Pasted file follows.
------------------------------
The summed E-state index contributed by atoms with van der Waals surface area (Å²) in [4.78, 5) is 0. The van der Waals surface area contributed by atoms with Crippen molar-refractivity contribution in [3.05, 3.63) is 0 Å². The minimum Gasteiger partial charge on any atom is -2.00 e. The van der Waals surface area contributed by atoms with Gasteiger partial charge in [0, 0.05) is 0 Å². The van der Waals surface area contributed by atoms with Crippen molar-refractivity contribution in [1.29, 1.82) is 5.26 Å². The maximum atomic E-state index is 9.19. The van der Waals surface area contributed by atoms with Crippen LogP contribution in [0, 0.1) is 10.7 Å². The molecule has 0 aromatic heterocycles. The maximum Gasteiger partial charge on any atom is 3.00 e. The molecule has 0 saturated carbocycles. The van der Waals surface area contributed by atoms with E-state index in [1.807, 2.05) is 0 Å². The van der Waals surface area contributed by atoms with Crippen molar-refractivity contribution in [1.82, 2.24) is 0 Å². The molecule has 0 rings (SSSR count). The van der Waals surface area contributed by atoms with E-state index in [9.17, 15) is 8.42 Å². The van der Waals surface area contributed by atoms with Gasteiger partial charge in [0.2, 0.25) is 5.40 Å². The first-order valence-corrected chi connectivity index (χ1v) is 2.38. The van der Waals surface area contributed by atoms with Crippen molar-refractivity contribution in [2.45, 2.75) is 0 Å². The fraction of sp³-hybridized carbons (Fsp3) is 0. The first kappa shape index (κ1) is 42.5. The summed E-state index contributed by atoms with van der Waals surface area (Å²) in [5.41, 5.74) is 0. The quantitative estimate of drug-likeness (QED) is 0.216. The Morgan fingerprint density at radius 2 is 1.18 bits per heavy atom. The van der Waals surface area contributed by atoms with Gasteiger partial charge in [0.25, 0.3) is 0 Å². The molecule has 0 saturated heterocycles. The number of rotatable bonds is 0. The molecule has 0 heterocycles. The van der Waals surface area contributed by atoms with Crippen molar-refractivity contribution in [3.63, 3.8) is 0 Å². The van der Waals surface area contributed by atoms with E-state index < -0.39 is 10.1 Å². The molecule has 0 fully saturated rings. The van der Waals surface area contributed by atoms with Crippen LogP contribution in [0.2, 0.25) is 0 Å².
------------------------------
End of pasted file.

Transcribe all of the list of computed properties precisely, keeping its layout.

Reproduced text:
The summed E-state index contributed by atoms with van der Waals surface area (Å²) in [4.78, 5) is 0. The van der Waals surface area contributed by atoms with Crippen molar-refractivity contribution in [3.05, 3.63) is 0 Å². The minimum Gasteiger partial charge on any atom is -2.00 e. The van der Waals surface area contributed by atoms with Gasteiger partial charge in [0, 0.05) is 0 Å². The van der Waals surface area contributed by atoms with Crippen molar-refractivity contribution in [1.29, 1.82) is 5.26 Å². The maximum atomic E-state index is 9.19. The van der Waals surface area contributed by atoms with Crippen LogP contribution in [0, 0.1) is 10.7 Å². The molecule has 0 aromatic heterocycles. The maximum Gasteiger partial charge on any atom is 3.00 e. The molecule has 0 saturated carbocycles. The van der Waals surface area contributed by atoms with E-state index in [1.807, 2.05) is 0 Å². The van der Waals surface area contributed by atoms with Crippen molar-refractivity contribution in [1.82, 2.24) is 0 Å². The molecule has 0 rings (SSSR count). The van der Waals surface area contributed by atoms with E-state index in [9.17, 15) is 8.42 Å². The van der Waals surface area contributed by atoms with Gasteiger partial charge in [0.2, 0.25) is 5.40 Å². The first-order valence-corrected chi connectivity index (χ1v) is 2.38. The van der Waals surface area contributed by atoms with Crippen molar-refractivity contribution in [2.45, 2.75) is 0 Å². The fraction of sp³-hybridized carbons (Fsp3) is 0. The first kappa shape index (κ1) is 42.5. The summed E-state index contributed by atoms with van der Waals surface area (Å²) in [5.41, 5.74) is 0. The quantitative estimate of drug-likeness (QED) is 0.216. The Morgan fingerprint density at radius 2 is 1.18 bits per heavy atom. The van der Waals surface area contributed by atoms with Gasteiger partial charge in [0.25, 0.3) is 0 Å². The molecule has 0 saturated heterocycles. The number of rotatable bonds is 0. The molecule has 0 heterocycles. The van der Waals surface area contributed by atoms with Crippen molar-refractivity contribution in [3.63, 3.8) is 0 Å². The van der Waals surface area contributed by atoms with E-state index < -0.39 is 10.1 Å². The molecule has 0 fully saturated rings. The van der Waals surface area contributed by atoms with Crippen LogP contribution in [0.2, 0.25) is 0 Å².